The percentage of adults who smoke a pack of cigarettes a day or more declined from 23.2% in 1965 to 7.6% in 2007, with the decline mostly attributable to fewer young people taking up the habit, study results indicate.

Steeper decreases in pack-a-day smokers were observed among California residents, with rates declining from 22.9% to 2.6% during the same time period, suggesting that the state’s aggressive tobacco control stance has paid off.

“As it now appears that less than 10% of young Californians and less than 20% of young residents in the remaining United States will ever reach these high-intensity levels of cigarette consumption, lung cancer rates should continue to decrease with a continued widening of the difference in rates between California and the remaining United States,” study researcher John Pierce PhD, of the University of California San Diego, and colleagues wrote in the Journal of the American Medical Association.

Continue Reading

They analyzed data from National Health Interview Surveys conducted between 1965 and 1994 and the Current Population Survey Tobacco Supplements 1992-2007, totaling 139,176 respondents from California and 1,662,353 for the U.S. overall.

The researchers defined high intensity smoking as ≥20 cigarettes a day, moderate-to-high intensity as ≥10 cigarettes a day, and low-intensity as 0-to-9 cigarettes a day.

The prevalence of high-intensity smokers fell from 56% of all U.S. smokers in 1965 to 40% of all U.S. smokers and just 23% of California smokers in 2007, data indicated.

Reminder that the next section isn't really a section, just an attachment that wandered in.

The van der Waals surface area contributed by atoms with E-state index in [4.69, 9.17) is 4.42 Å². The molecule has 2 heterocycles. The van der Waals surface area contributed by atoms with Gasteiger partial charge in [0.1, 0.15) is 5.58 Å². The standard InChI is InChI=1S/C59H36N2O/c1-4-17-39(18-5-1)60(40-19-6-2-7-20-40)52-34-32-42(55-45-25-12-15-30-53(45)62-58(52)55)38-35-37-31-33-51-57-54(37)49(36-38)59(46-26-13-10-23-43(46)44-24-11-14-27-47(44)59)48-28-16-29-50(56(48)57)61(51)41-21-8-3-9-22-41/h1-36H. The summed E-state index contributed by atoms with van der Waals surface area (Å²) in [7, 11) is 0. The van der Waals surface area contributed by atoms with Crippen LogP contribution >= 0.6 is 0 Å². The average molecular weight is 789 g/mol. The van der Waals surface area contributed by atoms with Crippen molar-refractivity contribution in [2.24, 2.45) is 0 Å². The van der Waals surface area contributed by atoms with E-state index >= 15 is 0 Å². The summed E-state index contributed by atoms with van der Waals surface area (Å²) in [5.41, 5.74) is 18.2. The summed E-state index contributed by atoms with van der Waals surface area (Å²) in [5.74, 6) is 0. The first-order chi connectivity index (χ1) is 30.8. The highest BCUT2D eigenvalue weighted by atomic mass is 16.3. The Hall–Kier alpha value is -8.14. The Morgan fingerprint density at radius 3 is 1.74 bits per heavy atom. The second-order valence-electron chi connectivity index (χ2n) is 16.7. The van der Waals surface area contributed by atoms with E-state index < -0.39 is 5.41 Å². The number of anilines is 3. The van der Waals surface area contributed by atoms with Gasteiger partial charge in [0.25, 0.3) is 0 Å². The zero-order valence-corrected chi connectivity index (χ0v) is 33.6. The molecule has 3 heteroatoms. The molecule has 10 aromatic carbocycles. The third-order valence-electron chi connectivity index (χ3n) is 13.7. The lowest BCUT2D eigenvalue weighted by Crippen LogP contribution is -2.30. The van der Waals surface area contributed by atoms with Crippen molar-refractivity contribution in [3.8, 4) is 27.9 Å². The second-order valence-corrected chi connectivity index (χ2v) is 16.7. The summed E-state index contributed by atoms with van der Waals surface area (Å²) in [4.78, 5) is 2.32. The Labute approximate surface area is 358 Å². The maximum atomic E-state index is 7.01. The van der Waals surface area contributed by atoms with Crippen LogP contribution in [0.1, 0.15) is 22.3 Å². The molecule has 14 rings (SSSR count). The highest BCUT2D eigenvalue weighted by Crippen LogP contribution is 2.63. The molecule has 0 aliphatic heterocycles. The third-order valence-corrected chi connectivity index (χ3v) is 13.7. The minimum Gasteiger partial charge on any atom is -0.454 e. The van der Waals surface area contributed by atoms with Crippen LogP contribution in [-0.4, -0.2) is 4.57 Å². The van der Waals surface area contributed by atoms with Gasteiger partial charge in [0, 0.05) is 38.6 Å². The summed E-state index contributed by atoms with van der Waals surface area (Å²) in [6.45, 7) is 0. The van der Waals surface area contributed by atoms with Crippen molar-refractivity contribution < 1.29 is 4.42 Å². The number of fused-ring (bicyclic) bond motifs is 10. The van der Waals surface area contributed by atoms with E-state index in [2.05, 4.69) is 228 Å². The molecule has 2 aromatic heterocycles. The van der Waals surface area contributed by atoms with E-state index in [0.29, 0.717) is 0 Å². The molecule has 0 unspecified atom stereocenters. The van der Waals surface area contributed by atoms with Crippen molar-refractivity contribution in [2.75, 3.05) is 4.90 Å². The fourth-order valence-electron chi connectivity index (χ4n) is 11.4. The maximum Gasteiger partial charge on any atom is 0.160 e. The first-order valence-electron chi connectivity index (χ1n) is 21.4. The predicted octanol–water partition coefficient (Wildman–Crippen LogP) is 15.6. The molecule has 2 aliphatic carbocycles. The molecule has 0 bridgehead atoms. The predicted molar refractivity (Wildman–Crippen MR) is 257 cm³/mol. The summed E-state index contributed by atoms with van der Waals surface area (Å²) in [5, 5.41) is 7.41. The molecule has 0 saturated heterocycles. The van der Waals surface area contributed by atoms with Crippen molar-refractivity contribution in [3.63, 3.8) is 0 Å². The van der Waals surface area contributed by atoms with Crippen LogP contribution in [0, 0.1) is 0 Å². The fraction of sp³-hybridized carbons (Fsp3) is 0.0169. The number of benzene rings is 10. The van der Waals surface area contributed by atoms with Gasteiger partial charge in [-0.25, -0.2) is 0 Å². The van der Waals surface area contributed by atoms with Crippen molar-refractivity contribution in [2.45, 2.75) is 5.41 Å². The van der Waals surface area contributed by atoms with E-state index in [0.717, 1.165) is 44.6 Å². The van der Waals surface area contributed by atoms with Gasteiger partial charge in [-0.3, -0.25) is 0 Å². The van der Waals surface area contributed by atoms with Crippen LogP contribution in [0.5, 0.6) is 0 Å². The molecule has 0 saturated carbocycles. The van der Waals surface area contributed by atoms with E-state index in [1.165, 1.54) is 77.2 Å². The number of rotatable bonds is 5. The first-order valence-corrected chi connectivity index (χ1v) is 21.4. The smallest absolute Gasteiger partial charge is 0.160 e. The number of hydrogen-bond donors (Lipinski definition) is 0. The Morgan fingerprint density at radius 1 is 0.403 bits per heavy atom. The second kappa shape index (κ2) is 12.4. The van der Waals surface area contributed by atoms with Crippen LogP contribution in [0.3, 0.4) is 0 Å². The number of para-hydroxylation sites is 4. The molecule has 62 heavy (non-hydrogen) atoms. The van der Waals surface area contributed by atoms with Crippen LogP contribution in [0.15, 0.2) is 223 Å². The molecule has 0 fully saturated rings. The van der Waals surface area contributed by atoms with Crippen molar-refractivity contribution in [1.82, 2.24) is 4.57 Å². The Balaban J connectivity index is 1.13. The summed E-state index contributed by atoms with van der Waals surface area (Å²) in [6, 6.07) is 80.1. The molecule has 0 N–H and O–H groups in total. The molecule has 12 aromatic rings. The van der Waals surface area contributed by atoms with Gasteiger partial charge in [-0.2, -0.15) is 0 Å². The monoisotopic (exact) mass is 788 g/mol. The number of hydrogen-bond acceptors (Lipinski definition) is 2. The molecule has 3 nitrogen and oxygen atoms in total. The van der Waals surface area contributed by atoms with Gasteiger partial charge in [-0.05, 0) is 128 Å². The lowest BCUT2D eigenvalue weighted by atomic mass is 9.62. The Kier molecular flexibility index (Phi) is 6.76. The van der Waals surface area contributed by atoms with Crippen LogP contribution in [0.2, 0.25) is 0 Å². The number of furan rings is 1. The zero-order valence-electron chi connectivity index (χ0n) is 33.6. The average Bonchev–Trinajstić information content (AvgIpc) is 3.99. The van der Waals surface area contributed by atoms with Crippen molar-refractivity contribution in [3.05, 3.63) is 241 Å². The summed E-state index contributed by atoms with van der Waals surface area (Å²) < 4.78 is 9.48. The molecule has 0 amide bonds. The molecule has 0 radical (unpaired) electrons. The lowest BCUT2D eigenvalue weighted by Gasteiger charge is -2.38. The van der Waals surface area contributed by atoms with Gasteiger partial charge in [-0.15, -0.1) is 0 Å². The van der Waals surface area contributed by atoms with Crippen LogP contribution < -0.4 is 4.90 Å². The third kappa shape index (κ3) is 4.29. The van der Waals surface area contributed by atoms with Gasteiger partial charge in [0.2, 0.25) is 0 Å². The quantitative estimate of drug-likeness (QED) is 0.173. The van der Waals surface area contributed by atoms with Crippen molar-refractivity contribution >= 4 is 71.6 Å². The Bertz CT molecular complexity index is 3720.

When the researchers compared smoking trends among different birth cohorts, they found smoking intensity fell with each younger generation. For example, 40.5% of U.S. smokers born between 1920 and 1929 were high-intensity smokers vs. 18.3% born between 1970 and 1979.

And these declines were not accompanied by an increase in low-intensity smoking, the researchers noted. In 1965, low-intensity smoking accounted for 7% of U.S. smokers, a number that fell to 5.3% in 2007.

“As expected, the large decline in the prevalence of pack-a-day smoking has been reflected in declines in lung cancer,” the researchers wrote.

Findings from earlier studies have indicated that U.S. lung cancer deaths peaked at 117 per 100,000 in 1993 and declined to 102 per 100,000 in 2007, with even greater declines observed in California, where rates were lung cancer rates were 109 per 100,000 in 1987 and continuously declined to 77 per 100,000 in the United States.

The researchers offered several explanations for the greater declines in tobacco use and subsequent lung-cancer mortality observed among Californians:

  • Early initiation of aggressive cigarette tax programs — California was the first state to raise taxes in 1968 and cigarette prices were higher than the U.S. average during the entire study period.
  • Introduction of ongoing, well-funded tobacco control program in 1989.
  • Enactment of ordinances restricting workplace cigarette smoking in 1976, replaced by the first statewide smoke-free workplace law in 1994.

“Population norms supporting smoke-free environments in the remaining United States have consistently lagged behind California,” the researchers wrote. 

They suggested that future population-wide smoking cessation strategies focus on smoke-free policies that target low-intensity smokers. Further studies should document the way changes in smoking patterns influence tobacco-related health consequences in the United States, according to the researchers.